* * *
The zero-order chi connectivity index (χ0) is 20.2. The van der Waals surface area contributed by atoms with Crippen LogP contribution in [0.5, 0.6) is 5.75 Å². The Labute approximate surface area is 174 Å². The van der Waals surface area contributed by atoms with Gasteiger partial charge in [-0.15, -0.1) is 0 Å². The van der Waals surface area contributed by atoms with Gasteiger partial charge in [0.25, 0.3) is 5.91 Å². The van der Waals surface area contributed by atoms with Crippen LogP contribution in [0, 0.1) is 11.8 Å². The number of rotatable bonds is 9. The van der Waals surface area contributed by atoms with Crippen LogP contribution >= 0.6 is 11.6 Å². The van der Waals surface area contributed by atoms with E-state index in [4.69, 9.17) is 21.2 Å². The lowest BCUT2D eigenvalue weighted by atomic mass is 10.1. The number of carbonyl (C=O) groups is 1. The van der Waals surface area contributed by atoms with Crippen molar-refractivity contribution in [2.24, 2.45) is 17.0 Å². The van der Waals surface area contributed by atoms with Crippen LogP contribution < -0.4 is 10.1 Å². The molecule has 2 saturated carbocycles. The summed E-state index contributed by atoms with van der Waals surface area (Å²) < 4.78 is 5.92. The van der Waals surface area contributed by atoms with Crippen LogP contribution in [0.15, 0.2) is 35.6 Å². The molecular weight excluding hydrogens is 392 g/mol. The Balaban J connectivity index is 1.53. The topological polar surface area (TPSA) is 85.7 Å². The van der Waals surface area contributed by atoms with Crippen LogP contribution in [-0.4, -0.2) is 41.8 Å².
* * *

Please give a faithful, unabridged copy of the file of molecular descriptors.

The zero-order chi connectivity index (χ0) is 20.2. The van der Waals surface area contributed by atoms with Crippen LogP contribution in [0.5, 0.6) is 5.75 Å². The Labute approximate surface area is 174 Å². The van der Waals surface area contributed by atoms with Gasteiger partial charge in [-0.15, -0.1) is 0 Å². The van der Waals surface area contributed by atoms with Gasteiger partial charge in [0.25, 0.3) is 5.91 Å². The van der Waals surface area contributed by atoms with Crippen LogP contribution in [0, 0.1) is 11.8 Å². The number of rotatable bonds is 9. The van der Waals surface area contributed by atoms with Crippen LogP contribution >= 0.6 is 11.6 Å². The van der Waals surface area contributed by atoms with E-state index in [4.69, 9.17) is 21.2 Å². The lowest BCUT2D eigenvalue weighted by atomic mass is 10.1. The number of carbonyl (C=O) groups is 1. The van der Waals surface area contributed by atoms with Crippen molar-refractivity contribution in [2.24, 2.45) is 17.0 Å². The van der Waals surface area contributed by atoms with Crippen LogP contribution < -0.4 is 10.1 Å². The molecule has 2 saturated carbocycles. The summed E-state index contributed by atoms with van der Waals surface area (Å²) < 4.78 is 5.92. The van der Waals surface area contributed by atoms with Crippen LogP contribution in [0.15, 0.2) is 35.6 Å². The molecular weight excluding hydrogens is 392 g/mol. The Balaban J connectivity index is 1.53. The topological polar surface area (TPSA) is 85.7 Å². The van der Waals surface area contributed by atoms with Crippen LogP contribution in [-0.4, -0.2) is 41.8 Å².